HIST 1985 From Subjects to Citizens: The Making and Unmaking of Early America

October 23, 2020

HIST 1985 From Subjects to Citizens: The Making and Unmaking of Early America (also AMST tba) (HPE, HNA)

Tuesday and Thursday: 11:25-12:40 (online)

Professor Casey Schmitt

On the eve of the American Revolution Britain administered 26 colonies—not just the 13 that would become the United States. British North America’s dramatic struggle for independence has led many history textbooks to read the revolution back into colonial history, focusing on those 13 North American colonies that would become the United States, often at the expense of global connections that defined the colonial and revolutionary periods. As this class will explore, key elements of early American history can only be understood through a broader perspective, from the economic growth of New England as a result of the African slave trade and exchange in the Caribbean, to the use of citizenship as a category of exclusion in response to the myriad inhabitants—European, Indigenous, and African—who neighbored or lived within the original 13 colonies. In this course, we will explore the history of early America from the 1490s through the 1800s from a global perspective. Voices usually peripheral to the narrative of American development, from enslaved African mariners to Spanish American nuns, will become central to processes of cultural encounter, labor exploitation, revolutionary upheavals, and state formation that shaped the making and unmaking early America.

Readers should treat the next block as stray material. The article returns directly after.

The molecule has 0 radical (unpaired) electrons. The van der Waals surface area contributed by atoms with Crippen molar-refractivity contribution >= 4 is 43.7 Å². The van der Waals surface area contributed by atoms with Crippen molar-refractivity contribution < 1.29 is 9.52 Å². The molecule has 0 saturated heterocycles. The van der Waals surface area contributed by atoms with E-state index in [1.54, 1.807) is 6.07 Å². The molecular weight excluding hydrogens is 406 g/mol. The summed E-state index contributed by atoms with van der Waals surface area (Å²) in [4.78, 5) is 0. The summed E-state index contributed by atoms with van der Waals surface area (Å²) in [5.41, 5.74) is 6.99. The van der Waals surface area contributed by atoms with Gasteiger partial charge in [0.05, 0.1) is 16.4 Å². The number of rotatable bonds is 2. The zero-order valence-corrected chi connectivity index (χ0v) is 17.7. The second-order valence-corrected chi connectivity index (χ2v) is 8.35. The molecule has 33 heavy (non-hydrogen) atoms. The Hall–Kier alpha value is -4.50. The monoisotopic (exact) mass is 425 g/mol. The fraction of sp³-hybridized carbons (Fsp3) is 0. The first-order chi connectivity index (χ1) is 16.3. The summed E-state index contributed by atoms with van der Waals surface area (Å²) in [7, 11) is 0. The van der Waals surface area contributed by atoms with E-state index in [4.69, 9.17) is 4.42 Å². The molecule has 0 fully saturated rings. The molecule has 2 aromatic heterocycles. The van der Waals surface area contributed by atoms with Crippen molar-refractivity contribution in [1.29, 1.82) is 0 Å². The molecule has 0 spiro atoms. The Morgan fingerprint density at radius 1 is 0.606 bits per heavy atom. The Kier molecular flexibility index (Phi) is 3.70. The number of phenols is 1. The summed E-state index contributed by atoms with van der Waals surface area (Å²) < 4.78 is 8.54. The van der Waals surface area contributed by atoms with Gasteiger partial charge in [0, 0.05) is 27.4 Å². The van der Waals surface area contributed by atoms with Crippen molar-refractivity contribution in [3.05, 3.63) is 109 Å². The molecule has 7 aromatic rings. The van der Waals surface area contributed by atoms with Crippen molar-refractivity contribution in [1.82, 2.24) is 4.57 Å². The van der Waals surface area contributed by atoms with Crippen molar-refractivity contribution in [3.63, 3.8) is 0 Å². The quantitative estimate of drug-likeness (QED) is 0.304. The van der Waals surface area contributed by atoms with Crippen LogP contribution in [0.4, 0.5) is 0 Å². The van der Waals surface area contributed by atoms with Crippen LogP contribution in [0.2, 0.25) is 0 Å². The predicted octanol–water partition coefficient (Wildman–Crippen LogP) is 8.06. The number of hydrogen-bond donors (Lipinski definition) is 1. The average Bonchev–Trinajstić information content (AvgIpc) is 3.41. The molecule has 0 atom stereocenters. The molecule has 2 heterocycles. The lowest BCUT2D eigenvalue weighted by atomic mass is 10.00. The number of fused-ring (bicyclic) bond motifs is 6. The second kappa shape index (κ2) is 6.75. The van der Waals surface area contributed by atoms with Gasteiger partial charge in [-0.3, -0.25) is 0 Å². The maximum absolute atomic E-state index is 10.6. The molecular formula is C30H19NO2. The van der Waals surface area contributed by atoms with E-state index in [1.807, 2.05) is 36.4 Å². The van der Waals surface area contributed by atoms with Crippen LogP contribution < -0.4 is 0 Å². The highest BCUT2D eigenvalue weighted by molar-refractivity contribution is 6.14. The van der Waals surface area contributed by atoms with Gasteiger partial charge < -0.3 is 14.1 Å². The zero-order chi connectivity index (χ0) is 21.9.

Image and Attribution:  A View of Louisburg in North America, taken near the Light House when that City was besieged in 1758 /Pierre-Charles Canot, CC BY-SA 4.0 <https://creativecommons.org/licenses/by-sa/4.0>, via Wikimedia Commons

A View of Louisburg in North America, taken near the Light House when that City was besieged in 1758 /Pierre-Charles Canot, CC BY-SA 4.0 <https://creativecommons.org/licenses/by-sa/4.0>, via Wikimedia Commons